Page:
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|The angle between the shoulder and upper arm should be about 110 degrees.|
Forequarter angulation is average for dogs of these proportions. The angle should reflect the angles in the hind quarter. The length of shoulder and upper arm should be equal for a short upper arm will have a deleterious effect on both shape and movement. The highest point of the shoulder must be centrally placed in the withers and never be buried at the base of the neck.
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|May tend to look too straight|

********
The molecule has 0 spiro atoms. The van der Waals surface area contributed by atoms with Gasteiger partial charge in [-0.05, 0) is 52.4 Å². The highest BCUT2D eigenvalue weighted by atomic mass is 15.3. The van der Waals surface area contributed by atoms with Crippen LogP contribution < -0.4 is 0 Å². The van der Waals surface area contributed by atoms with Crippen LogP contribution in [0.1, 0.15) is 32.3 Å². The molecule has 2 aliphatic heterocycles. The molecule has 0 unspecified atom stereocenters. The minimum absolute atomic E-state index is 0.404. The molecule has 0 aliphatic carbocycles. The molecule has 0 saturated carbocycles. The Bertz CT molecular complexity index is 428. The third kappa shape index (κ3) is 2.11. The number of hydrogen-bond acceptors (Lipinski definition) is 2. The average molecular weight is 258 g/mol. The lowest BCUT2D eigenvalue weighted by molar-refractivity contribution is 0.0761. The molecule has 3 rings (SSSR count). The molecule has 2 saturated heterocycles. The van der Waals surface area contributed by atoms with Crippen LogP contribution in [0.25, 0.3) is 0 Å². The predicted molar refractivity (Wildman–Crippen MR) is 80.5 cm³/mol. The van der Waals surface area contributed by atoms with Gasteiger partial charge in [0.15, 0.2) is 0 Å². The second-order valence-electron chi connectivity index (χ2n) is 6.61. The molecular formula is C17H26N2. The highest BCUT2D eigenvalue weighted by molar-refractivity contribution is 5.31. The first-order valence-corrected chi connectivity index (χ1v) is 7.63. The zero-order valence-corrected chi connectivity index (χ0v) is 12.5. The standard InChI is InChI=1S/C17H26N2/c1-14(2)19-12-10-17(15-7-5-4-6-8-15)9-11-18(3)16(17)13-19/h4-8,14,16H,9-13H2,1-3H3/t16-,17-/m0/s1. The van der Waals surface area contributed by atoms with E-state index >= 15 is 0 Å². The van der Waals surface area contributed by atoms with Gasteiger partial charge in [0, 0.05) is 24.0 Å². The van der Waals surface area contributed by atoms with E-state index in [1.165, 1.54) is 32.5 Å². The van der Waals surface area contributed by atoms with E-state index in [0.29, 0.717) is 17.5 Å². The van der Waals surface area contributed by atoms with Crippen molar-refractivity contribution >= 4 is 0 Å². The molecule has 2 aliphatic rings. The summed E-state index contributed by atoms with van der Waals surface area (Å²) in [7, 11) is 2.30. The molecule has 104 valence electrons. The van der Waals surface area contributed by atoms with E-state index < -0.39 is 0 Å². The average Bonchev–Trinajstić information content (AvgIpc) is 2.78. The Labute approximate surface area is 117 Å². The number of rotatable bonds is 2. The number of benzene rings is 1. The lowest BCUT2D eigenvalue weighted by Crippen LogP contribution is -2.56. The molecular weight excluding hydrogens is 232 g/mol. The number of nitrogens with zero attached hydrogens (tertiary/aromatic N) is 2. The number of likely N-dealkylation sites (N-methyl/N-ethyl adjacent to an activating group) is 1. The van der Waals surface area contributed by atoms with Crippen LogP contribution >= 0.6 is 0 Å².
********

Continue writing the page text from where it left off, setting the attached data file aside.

At the hind quarter, the angle between pelvis and thigh should be approximate the same as that between the shoulder and the upper arm in the forequarter. There should be a reasonable bend of stifle but the square outline and the coat does lead to a little less angulation overall that there might be in, say a Beagle. It is one reason why inexperienced judges put up dogs that are too long – the hind angulation ‘looks’ right for the outline as they would expect in other breeds. Nevertheless, when the dog is standing naturally, the pastern should be vertical. Any suggestion of a straight line through pastern, hock, stifle and upper thigh is incorrect.